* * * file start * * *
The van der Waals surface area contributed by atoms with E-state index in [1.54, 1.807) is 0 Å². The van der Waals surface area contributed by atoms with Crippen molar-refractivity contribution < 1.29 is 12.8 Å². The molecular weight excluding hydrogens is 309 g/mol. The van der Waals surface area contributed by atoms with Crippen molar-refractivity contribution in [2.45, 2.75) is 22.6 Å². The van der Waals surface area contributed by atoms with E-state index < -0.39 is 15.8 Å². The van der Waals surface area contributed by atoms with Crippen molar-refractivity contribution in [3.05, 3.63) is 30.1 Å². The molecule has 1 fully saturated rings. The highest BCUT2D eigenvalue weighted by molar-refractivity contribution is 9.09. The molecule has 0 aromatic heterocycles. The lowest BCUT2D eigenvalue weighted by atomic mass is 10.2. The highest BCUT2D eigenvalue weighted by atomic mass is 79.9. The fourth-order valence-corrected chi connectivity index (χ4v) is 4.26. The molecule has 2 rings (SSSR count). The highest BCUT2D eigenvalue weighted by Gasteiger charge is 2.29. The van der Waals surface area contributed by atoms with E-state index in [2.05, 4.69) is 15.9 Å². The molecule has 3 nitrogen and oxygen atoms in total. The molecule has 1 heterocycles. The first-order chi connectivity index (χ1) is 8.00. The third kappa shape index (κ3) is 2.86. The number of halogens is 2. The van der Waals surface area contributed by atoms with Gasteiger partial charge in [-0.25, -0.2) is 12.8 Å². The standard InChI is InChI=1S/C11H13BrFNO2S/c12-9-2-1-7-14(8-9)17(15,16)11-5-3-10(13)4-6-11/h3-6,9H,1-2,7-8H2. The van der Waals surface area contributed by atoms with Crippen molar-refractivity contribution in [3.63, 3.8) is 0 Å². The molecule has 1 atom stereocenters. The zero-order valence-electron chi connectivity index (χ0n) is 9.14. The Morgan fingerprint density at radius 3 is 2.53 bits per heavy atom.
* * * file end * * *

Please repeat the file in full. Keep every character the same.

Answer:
The van der Waals surface area contributed by atoms with E-state index in [1.54, 1.807) is 0 Å². The van der Waals surface area contributed by atoms with Crippen molar-refractivity contribution < 1.29 is 12.8 Å². The molecular weight excluding hydrogens is 309 g/mol. The van der Waals surface area contributed by atoms with Crippen molar-refractivity contribution in [2.45, 2.75) is 22.6 Å². The van der Waals surface area contributed by atoms with E-state index < -0.39 is 15.8 Å². The van der Waals surface area contributed by atoms with Crippen molar-refractivity contribution in [3.05, 3.63) is 30.1 Å². The molecule has 1 fully saturated rings. The highest BCUT2D eigenvalue weighted by molar-refractivity contribution is 9.09. The molecule has 0 aromatic heterocycles. The lowest BCUT2D eigenvalue weighted by atomic mass is 10.2. The highest BCUT2D eigenvalue weighted by atomic mass is 79.9. The fourth-order valence-corrected chi connectivity index (χ4v) is 4.26. The molecule has 2 rings (SSSR count). The highest BCUT2D eigenvalue weighted by Gasteiger charge is 2.29. The van der Waals surface area contributed by atoms with E-state index in [2.05, 4.69) is 15.9 Å². The molecule has 3 nitrogen and oxygen atoms in total. The molecule has 1 heterocycles. The first-order chi connectivity index (χ1) is 8.00. The third kappa shape index (κ3) is 2.86. The number of halogens is 2. The van der Waals surface area contributed by atoms with Gasteiger partial charge in [-0.25, -0.2) is 12.8 Å². The standard InChI is InChI=1S/C11H13BrFNO2S/c12-9-2-1-7-14(8-9)17(15,16)11-5-3-10(13)4-6-11/h3-6,9H,1-2,7-8H2. The van der Waals surface area contributed by atoms with Crippen molar-refractivity contribution in [3.63, 3.8) is 0 Å². The molecule has 1 atom stereocenters. The zero-order valence-electron chi connectivity index (χ0n) is 9.14. The Morgan fingerprint density at radius 3 is 2.53 bits per heavy atom.